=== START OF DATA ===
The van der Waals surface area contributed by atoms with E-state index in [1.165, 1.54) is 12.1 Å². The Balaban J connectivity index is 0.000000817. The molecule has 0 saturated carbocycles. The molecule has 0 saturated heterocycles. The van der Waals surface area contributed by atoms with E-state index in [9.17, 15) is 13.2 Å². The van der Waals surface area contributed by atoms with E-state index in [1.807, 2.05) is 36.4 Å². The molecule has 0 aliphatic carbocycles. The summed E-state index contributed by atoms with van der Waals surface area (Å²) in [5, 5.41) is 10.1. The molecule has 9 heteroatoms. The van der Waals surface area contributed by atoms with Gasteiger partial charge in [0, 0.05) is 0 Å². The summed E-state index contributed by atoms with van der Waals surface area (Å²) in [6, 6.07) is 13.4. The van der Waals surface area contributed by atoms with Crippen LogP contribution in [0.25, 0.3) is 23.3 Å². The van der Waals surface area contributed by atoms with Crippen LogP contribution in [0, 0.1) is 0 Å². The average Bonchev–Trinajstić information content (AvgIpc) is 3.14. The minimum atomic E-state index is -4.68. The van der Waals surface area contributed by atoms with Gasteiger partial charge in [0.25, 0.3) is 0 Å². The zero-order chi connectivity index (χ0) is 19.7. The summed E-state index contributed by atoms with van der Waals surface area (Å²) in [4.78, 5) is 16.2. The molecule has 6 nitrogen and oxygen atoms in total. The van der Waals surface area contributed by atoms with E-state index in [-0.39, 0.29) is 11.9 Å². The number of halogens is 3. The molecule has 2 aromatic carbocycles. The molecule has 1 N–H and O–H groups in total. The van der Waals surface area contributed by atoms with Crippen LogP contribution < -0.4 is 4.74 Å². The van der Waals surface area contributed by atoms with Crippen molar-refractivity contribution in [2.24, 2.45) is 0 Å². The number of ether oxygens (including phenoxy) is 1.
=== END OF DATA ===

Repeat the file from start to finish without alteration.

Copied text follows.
The van der Waals surface area contributed by atoms with E-state index in [1.165, 1.54) is 12.1 Å². The Balaban J connectivity index is 0.000000817. The molecule has 0 saturated carbocycles. The molecule has 0 saturated heterocycles. The van der Waals surface area contributed by atoms with E-state index in [9.17, 15) is 13.2 Å². The van der Waals surface area contributed by atoms with E-state index in [1.807, 2.05) is 36.4 Å². The molecule has 0 aliphatic carbocycles. The summed E-state index contributed by atoms with van der Waals surface area (Å²) in [5, 5.41) is 10.1. The molecule has 9 heteroatoms. The van der Waals surface area contributed by atoms with Gasteiger partial charge in [0, 0.05) is 0 Å². The summed E-state index contributed by atoms with van der Waals surface area (Å²) in [6, 6.07) is 13.4. The van der Waals surface area contributed by atoms with Crippen LogP contribution in [0.25, 0.3) is 23.3 Å². The van der Waals surface area contributed by atoms with Crippen LogP contribution in [0, 0.1) is 0 Å². The average Bonchev–Trinajstić information content (AvgIpc) is 3.14. The minimum atomic E-state index is -4.68. The van der Waals surface area contributed by atoms with Gasteiger partial charge in [0.25, 0.3) is 0 Å². The zero-order chi connectivity index (χ0) is 19.7. The summed E-state index contributed by atoms with van der Waals surface area (Å²) in [4.78, 5) is 16.2. The molecule has 6 nitrogen and oxygen atoms in total. The van der Waals surface area contributed by atoms with E-state index in [-0.39, 0.29) is 11.9 Å². The number of halogens is 3. The molecule has 2 aromatic carbocycles. The molecule has 1 N–H and O–H groups in total. The van der Waals surface area contributed by atoms with Crippen LogP contribution < -0.4 is 4.74 Å². The van der Waals surface area contributed by atoms with Crippen molar-refractivity contribution in [2.24, 2.45) is 0 Å². The number of ether oxygens (including phenoxy) is 1.